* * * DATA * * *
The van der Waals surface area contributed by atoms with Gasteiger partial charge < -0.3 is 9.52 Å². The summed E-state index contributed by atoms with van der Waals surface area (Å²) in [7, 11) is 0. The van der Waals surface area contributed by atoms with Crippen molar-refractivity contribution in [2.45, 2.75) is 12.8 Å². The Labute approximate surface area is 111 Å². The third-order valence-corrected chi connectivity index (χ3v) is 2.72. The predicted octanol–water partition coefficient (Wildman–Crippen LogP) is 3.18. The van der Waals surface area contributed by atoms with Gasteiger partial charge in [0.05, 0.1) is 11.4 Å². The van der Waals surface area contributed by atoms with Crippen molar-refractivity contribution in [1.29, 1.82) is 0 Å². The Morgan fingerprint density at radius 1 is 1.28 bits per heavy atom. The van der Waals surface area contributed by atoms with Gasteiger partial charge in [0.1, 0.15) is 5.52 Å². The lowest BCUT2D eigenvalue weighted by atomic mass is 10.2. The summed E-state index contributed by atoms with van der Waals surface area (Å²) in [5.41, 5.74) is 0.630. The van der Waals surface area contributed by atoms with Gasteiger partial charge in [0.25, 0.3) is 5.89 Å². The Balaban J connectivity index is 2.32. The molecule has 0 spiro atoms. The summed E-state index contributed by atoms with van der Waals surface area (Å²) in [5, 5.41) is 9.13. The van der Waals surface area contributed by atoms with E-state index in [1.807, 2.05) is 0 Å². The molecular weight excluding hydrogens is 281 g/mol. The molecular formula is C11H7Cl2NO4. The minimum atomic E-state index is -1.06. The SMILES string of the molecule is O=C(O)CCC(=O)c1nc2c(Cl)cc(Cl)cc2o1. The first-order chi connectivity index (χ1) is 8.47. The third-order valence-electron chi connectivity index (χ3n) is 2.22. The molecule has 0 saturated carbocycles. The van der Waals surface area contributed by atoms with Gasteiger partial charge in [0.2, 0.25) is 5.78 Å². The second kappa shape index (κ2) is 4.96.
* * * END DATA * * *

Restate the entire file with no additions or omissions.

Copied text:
The van der Waals surface area contributed by atoms with Gasteiger partial charge < -0.3 is 9.52 Å². The summed E-state index contributed by atoms with van der Waals surface area (Å²) in [7, 11) is 0. The van der Waals surface area contributed by atoms with Crippen molar-refractivity contribution in [2.45, 2.75) is 12.8 Å². The Labute approximate surface area is 111 Å². The third-order valence-corrected chi connectivity index (χ3v) is 2.72. The predicted octanol–water partition coefficient (Wildman–Crippen LogP) is 3.18. The van der Waals surface area contributed by atoms with Gasteiger partial charge in [0.05, 0.1) is 11.4 Å². The van der Waals surface area contributed by atoms with Crippen molar-refractivity contribution in [1.29, 1.82) is 0 Å². The Morgan fingerprint density at radius 1 is 1.28 bits per heavy atom. The van der Waals surface area contributed by atoms with Gasteiger partial charge in [0.1, 0.15) is 5.52 Å². The lowest BCUT2D eigenvalue weighted by atomic mass is 10.2. The summed E-state index contributed by atoms with van der Waals surface area (Å²) in [5.41, 5.74) is 0.630. The van der Waals surface area contributed by atoms with Gasteiger partial charge in [0.25, 0.3) is 5.89 Å². The Balaban J connectivity index is 2.32. The molecule has 0 spiro atoms. The summed E-state index contributed by atoms with van der Waals surface area (Å²) in [5, 5.41) is 9.13. The van der Waals surface area contributed by atoms with E-state index in [1.807, 2.05) is 0 Å². The molecular weight excluding hydrogens is 281 g/mol. The molecular formula is C11H7Cl2NO4. The minimum atomic E-state index is -1.06. The SMILES string of the molecule is O=C(O)CCC(=O)c1nc2c(Cl)cc(Cl)cc2o1. The first-order chi connectivity index (χ1) is 8.47. The third-order valence-electron chi connectivity index (χ3n) is 2.22. The molecule has 0 saturated carbocycles. The van der Waals surface area contributed by atoms with Gasteiger partial charge in [0.2, 0.25) is 5.78 Å². The second kappa shape index (κ2) is 4.96.